Measles — a highly contagious, acute viral illness that can lead to severe complications and death — was once a common childhood illness, affecting preschool- and school-aged children in the late winter and early spring. Since the measles vaccine became available in 1963, there has been a 99 percent decline in the disease.
However, measles is not totally eradicated — and with increased international travel and more parents choosing not to vaccinate their children — the first four months of 2014 saw the highest number of reported measles cases in the United States since 1996.
There were 129 reported cases of measles in the United States in the beginning of 2014. California, with 58 reported measles infections, had the highest number of cases, followed by New York City and Washington state. The majority of the cases reported occurred in children who were not vaccinated or did not know their vaccination status. Many of the cases included United States residents who had traveled outside the country.
About measles and the measles vaccine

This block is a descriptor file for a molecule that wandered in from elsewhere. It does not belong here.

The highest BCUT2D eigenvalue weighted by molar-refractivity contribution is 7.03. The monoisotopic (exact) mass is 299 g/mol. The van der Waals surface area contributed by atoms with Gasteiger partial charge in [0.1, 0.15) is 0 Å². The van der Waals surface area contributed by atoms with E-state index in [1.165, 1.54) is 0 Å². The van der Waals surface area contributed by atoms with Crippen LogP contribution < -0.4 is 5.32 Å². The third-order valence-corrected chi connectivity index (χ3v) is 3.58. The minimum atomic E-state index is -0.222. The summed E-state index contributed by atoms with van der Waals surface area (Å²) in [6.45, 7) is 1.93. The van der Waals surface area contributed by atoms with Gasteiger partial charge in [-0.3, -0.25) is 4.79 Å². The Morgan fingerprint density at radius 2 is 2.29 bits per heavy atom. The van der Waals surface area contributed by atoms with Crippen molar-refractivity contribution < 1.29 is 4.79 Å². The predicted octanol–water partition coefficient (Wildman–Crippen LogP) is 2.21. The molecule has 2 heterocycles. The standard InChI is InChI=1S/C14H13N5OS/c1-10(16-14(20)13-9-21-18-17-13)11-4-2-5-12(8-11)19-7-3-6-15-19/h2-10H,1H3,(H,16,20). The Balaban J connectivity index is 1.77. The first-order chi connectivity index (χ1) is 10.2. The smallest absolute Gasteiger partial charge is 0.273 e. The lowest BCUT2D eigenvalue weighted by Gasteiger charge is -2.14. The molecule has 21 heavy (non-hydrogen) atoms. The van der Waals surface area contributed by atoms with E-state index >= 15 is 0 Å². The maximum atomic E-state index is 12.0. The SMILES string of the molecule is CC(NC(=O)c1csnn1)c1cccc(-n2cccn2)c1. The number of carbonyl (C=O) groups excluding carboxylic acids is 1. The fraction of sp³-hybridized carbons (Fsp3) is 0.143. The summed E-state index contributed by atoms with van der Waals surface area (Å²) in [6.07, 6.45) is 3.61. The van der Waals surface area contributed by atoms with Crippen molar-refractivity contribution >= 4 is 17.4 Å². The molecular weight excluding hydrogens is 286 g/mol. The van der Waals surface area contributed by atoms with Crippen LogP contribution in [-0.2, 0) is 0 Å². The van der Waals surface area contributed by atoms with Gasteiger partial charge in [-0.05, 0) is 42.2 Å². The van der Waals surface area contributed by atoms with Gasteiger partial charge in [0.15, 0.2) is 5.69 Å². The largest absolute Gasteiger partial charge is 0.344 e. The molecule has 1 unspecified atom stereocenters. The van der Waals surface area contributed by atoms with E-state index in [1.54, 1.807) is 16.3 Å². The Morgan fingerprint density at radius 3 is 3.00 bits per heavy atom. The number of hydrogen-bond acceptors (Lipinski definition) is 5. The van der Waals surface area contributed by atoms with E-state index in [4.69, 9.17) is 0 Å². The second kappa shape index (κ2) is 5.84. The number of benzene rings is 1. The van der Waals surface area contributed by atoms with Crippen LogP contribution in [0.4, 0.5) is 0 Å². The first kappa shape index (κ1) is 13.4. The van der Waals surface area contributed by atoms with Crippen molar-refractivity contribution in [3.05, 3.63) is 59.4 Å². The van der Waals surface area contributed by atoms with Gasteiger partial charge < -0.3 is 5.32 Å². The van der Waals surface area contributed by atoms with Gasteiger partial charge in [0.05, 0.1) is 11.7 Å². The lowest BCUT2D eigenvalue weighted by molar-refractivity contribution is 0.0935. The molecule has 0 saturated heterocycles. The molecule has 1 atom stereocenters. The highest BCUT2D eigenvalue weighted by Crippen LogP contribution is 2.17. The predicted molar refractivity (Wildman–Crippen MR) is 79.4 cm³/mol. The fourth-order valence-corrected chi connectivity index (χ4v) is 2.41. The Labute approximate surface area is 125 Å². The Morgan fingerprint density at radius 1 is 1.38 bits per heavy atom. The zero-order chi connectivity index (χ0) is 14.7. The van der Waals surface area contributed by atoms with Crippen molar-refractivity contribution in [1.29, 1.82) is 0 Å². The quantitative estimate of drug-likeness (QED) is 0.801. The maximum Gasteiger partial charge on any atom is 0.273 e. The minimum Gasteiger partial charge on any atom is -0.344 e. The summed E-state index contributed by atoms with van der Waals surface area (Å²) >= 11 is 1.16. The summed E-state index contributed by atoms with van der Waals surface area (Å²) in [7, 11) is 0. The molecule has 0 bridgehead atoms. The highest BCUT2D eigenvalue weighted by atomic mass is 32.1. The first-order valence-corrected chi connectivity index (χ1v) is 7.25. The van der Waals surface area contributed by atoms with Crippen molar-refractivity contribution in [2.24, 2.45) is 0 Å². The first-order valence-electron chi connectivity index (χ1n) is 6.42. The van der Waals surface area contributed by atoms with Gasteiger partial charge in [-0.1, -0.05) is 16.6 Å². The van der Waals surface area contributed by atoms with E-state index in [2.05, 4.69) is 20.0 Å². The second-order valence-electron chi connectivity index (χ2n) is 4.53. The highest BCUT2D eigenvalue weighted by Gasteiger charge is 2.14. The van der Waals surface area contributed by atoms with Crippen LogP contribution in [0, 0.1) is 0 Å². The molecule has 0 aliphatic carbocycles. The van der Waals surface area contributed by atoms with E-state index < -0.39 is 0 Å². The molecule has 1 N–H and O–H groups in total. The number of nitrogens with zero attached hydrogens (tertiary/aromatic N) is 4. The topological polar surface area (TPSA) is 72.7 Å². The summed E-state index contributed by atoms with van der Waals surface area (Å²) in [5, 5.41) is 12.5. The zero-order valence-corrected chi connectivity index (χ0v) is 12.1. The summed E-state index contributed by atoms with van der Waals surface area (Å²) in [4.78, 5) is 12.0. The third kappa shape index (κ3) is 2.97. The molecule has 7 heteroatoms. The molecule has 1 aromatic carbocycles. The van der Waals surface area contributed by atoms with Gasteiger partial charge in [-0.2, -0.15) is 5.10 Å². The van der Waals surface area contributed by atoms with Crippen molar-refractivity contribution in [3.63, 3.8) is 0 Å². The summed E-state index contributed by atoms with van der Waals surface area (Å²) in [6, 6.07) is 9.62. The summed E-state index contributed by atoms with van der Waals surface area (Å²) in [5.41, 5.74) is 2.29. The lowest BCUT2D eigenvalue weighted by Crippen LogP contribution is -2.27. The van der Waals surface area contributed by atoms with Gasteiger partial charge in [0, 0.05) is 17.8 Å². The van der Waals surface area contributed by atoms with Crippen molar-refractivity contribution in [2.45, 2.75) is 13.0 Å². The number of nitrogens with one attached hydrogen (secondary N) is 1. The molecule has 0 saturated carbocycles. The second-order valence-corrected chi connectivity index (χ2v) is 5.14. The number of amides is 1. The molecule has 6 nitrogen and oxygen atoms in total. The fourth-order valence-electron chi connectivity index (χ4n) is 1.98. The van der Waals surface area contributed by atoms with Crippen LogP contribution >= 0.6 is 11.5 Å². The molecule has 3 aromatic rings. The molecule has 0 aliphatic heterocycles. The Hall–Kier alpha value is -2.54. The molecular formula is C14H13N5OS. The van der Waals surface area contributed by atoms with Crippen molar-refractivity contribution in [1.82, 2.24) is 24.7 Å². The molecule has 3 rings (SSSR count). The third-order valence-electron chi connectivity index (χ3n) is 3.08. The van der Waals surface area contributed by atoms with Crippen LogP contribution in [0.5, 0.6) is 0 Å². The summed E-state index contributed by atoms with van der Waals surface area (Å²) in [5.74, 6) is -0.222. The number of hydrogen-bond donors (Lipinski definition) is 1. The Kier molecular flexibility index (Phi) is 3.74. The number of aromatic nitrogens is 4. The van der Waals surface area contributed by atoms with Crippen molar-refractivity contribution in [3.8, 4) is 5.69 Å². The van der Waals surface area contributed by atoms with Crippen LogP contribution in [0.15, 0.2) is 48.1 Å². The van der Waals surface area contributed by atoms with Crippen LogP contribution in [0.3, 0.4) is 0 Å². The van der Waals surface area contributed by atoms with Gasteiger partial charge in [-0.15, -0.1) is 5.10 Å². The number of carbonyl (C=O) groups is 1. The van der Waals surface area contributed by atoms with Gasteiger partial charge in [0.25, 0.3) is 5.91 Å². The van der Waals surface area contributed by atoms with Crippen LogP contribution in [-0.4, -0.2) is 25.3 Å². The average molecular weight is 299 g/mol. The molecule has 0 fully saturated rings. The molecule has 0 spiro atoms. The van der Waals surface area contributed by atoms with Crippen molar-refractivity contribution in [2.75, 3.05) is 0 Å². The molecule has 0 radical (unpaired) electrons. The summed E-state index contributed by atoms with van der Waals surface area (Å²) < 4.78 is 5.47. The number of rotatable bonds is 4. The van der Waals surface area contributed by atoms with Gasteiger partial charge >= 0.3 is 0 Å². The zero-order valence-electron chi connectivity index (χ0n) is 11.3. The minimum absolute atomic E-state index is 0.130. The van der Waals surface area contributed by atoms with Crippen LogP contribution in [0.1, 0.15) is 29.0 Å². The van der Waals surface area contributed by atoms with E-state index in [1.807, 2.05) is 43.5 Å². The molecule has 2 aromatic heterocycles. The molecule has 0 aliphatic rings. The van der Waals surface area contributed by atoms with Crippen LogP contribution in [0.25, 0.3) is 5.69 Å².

Measles is a highly contagious illness, and can spread very quickly through an unvaccinated population. It can be a very serious disease for a small infant who is too young to be immunized. Measles can be spread to others about four days before symptoms occur and until four days after the rash appears. Symptoms get progressively worse in the first days of the illness, and sometimes the infection can cause pneumonia (lung infection).
The Centers for Disease Control and Prevention recommends that children receive the measles, mumps, rubella vaccine (MMR) around 1 year of age, with a second dose before starting school.
Symptoms of measles
Typical symptoms of measles include:
- Cold-like symptoms, such as runny nose, cough or fever.
- Red, watery eyes, sometimes developing into conjunctivitis (pink eye).
- Small white spots, known as Koplik’s spots, develop inside the mouth about two to three days after other symptoms begin.
- A skin rash develops three to five days after the first symptoms appear. Tiny red bumps will appear on the child's face and neck and spread downward to the trunk and limbs.
If you suspect your child has measles, keep her home from school, give her lots of loving care and fluids, and make an appointment to see your pediatrician. If your child is diagnosed with measles, discuss the best ways to keep the illness contained. Your pediatrician will contact the local health department, which will take steps to prevent the spread of measles in the community.
- Learn more about the signs and symptoms of measles.
- Visit the Vaccine Education Center website to learn more about measles and the measles vaccine.
Contributed by: Patrick S. Pasquariello Jr., MD